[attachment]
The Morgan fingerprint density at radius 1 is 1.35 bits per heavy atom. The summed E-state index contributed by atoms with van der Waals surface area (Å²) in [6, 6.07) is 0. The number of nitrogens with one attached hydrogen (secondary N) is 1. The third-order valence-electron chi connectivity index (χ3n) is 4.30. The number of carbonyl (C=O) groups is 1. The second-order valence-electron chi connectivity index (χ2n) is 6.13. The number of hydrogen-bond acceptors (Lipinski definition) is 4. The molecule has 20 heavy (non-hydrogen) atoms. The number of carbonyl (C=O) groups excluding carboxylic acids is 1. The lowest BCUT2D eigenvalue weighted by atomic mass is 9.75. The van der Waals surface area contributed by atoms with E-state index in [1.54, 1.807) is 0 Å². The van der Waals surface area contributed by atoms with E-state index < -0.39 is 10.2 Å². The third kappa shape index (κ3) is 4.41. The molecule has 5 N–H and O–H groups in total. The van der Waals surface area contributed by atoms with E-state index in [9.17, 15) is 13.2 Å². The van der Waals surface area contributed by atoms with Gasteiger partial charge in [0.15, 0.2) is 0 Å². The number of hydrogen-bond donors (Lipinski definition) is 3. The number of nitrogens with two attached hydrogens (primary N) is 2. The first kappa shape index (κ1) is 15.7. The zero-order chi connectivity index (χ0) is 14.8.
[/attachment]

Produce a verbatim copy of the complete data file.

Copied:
The Morgan fingerprint density at radius 1 is 1.35 bits per heavy atom. The summed E-state index contributed by atoms with van der Waals surface area (Å²) in [6, 6.07) is 0. The number of nitrogens with one attached hydrogen (secondary N) is 1. The third-order valence-electron chi connectivity index (χ3n) is 4.30. The number of carbonyl (C=O) groups is 1. The second-order valence-electron chi connectivity index (χ2n) is 6.13. The number of hydrogen-bond acceptors (Lipinski definition) is 4. The molecule has 20 heavy (non-hydrogen) atoms. The number of carbonyl (C=O) groups excluding carboxylic acids is 1. The lowest BCUT2D eigenvalue weighted by atomic mass is 9.75. The van der Waals surface area contributed by atoms with E-state index in [1.54, 1.807) is 0 Å². The van der Waals surface area contributed by atoms with E-state index < -0.39 is 10.2 Å². The third kappa shape index (κ3) is 4.41. The molecule has 5 N–H and O–H groups in total. The van der Waals surface area contributed by atoms with E-state index in [9.17, 15) is 13.2 Å². The van der Waals surface area contributed by atoms with Gasteiger partial charge in [0.15, 0.2) is 0 Å². The number of hydrogen-bond donors (Lipinski definition) is 3. The number of nitrogens with two attached hydrogens (primary N) is 2. The first kappa shape index (κ1) is 15.7. The zero-order chi connectivity index (χ0) is 14.8.